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Religion and Autism: Are They Together or Apart?

Recent studies suggest today's autistics tend to reject organized religion. Why?

One of the things I love about fall is the fairs and carnivals. The biggest of them all—where I live at least—is the Big E in West Springfield, Massachusetts. It’s two weeks and three weekends of action, and I take thousands of photos there every year.

My favorite places are the circus tent and the concert stage, where I see rock and roll, country, blues and soul musicians, and a host of others too strange to name.

But that’s at night. The circus tent and concert stage are empty in the morning, as early fairgoers shop for merchandise among the vendors, or ride the attractions on the Midway. Every day but Sunday, that is.

It’s easy to imagine a fair as a hotbed of depravity, but on Sunday mornings the stages become churches, and a very eclectic group of people show up for the services. Looking over the crowd, I saw local citizens, ride operators, circus performers, policemen, ticket takers... all together “in church” except it’s not a church, it’s s concert stage.

And for a brief moment, the Bishop of Springfield replaces the rock stars who usually call this stage home. Bishop Mitch Rozanski is new to Springfield, and I went to his service because I’d never heard him speak. As I listened to his homily, I thought of my ancestors, many of whom were clergymen, and it made me consider their own words, and where they may have come from.

As an autistic adult, I have never been what you’d call religious, but I’ve always thought of myself as spiritual. I never thought of my religious beliefs as being shaped by autism, but a conversation five years ago made me rethink that. Catherine Caldwell-Harris—a psychology professor at Boston University—approached me after a talk I did at MIT. She was doing a study on autism and its influence on religious belief, and her findings were shaping up to be very interesting.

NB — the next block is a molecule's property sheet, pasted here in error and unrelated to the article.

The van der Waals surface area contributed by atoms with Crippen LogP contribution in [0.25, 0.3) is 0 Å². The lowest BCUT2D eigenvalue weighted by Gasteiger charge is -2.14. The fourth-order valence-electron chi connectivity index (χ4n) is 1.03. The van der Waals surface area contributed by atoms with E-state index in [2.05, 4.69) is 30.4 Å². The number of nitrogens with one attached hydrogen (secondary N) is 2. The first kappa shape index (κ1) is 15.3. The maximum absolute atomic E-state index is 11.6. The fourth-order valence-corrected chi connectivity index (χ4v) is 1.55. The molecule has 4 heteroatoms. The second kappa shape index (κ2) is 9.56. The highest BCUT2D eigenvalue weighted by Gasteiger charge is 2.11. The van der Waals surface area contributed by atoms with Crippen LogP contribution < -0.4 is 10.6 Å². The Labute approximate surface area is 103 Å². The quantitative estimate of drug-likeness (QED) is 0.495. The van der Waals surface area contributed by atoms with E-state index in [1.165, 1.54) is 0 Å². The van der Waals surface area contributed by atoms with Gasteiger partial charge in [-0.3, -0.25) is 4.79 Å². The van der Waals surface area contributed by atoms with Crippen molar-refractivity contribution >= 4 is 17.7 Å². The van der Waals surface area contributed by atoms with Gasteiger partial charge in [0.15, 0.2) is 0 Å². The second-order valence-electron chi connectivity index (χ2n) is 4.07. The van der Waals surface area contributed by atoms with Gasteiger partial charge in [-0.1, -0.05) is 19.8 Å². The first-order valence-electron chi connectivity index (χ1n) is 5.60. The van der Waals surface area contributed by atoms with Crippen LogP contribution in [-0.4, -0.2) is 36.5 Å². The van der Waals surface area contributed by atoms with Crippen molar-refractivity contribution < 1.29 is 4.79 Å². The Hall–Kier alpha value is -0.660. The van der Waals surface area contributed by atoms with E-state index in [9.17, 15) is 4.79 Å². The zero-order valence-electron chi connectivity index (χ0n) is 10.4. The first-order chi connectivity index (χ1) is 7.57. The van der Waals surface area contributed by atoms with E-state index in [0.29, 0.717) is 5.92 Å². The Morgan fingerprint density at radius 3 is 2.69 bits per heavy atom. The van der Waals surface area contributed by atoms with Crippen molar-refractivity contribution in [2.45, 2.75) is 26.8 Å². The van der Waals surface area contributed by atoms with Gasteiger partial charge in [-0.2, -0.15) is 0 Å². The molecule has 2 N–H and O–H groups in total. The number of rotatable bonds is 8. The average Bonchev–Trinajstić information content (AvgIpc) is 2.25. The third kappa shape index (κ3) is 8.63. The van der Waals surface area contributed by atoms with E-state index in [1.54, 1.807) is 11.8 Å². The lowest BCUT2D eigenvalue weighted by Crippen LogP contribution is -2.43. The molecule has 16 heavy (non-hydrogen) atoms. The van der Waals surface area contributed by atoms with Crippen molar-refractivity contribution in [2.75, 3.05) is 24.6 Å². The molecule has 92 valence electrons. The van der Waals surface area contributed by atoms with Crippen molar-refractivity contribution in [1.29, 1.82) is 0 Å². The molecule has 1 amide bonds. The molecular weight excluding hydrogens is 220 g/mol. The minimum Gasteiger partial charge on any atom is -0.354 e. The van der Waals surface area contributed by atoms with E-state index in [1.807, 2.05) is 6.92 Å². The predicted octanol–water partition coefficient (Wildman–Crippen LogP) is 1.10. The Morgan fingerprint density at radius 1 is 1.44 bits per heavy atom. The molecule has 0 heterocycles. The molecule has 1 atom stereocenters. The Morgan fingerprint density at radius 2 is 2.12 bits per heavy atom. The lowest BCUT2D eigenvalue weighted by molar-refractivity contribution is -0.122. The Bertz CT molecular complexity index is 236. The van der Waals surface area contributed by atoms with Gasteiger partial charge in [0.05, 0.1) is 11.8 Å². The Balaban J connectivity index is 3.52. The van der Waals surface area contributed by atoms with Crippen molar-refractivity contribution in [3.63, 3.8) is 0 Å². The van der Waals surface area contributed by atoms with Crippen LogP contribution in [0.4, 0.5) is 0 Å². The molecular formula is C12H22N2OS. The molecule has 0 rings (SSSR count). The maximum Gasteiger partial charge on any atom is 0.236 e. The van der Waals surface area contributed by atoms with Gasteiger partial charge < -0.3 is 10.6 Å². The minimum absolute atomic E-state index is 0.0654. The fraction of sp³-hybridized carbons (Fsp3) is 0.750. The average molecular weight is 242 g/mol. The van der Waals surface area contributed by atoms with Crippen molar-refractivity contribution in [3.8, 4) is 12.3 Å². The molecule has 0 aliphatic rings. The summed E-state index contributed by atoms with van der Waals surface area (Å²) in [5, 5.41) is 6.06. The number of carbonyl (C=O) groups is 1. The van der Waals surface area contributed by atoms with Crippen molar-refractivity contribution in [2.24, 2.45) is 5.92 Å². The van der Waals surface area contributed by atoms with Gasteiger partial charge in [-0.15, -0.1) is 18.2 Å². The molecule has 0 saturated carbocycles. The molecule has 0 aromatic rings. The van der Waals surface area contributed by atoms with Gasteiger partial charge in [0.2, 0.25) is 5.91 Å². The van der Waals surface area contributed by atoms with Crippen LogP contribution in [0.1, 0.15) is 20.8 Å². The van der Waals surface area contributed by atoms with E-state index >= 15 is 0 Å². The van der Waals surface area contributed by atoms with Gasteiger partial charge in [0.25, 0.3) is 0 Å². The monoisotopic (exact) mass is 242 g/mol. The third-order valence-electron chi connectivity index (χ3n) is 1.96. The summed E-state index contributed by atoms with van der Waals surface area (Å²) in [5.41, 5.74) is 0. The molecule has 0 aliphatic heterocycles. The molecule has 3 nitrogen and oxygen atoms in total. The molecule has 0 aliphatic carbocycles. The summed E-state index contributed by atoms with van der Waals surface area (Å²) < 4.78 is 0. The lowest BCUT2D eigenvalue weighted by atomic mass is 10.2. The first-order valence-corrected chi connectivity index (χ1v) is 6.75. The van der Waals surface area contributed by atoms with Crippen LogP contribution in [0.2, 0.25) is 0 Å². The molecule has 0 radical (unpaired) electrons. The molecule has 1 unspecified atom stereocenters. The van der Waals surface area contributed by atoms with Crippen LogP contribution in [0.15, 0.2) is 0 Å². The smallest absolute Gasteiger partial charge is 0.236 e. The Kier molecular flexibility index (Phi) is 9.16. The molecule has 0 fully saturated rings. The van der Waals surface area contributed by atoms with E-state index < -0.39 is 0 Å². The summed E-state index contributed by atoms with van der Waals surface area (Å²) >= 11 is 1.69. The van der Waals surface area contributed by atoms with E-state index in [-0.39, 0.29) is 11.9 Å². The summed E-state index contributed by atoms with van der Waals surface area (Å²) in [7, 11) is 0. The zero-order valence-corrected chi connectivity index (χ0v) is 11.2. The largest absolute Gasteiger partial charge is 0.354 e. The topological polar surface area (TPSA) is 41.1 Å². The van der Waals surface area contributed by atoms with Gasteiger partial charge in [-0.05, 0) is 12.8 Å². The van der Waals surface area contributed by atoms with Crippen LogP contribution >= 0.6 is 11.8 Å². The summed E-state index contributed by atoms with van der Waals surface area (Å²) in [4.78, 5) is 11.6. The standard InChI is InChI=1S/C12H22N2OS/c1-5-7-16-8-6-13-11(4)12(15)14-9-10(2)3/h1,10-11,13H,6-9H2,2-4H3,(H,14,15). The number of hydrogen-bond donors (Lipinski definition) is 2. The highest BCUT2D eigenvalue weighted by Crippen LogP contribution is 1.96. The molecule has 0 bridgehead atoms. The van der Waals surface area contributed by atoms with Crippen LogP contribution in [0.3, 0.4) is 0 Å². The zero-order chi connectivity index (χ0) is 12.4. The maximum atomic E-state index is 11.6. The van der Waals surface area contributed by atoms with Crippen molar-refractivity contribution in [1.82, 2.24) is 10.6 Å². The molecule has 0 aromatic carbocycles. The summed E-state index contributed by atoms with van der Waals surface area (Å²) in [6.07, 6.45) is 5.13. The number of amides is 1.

According to her study, autistic people today are much more likely to reject organized religion in favor of their own independently constructed belief system, just as we are more likely to be agnostics or atheists.

When she told me that, I recalled what Simon Baron-Cohen and others have written about autistic people’s tendency to systematize and our love of routine, rationality, and logic. All that makes sense, and I can see how a strongly rational person would reject religious dogma if it does not seem logical.

Five years passed, and I spent some time learning about my ancestors. I’d always known my father preached before becoming a professor of philosophy, but it turns out that I have many more clergymen in my family tree, including Rowland Jones, who was the first rector of the Bruton Parish church in what was then Middle Plantation, Virginia.

The more I’ve learned about my ancestors and the threads of autism that tie my family tree together, the more I think that many of my clergymen ancestors were on the autism spectrum too. How might I square that evolving belief with the idea that we autistics are less likely to be part of organized religion?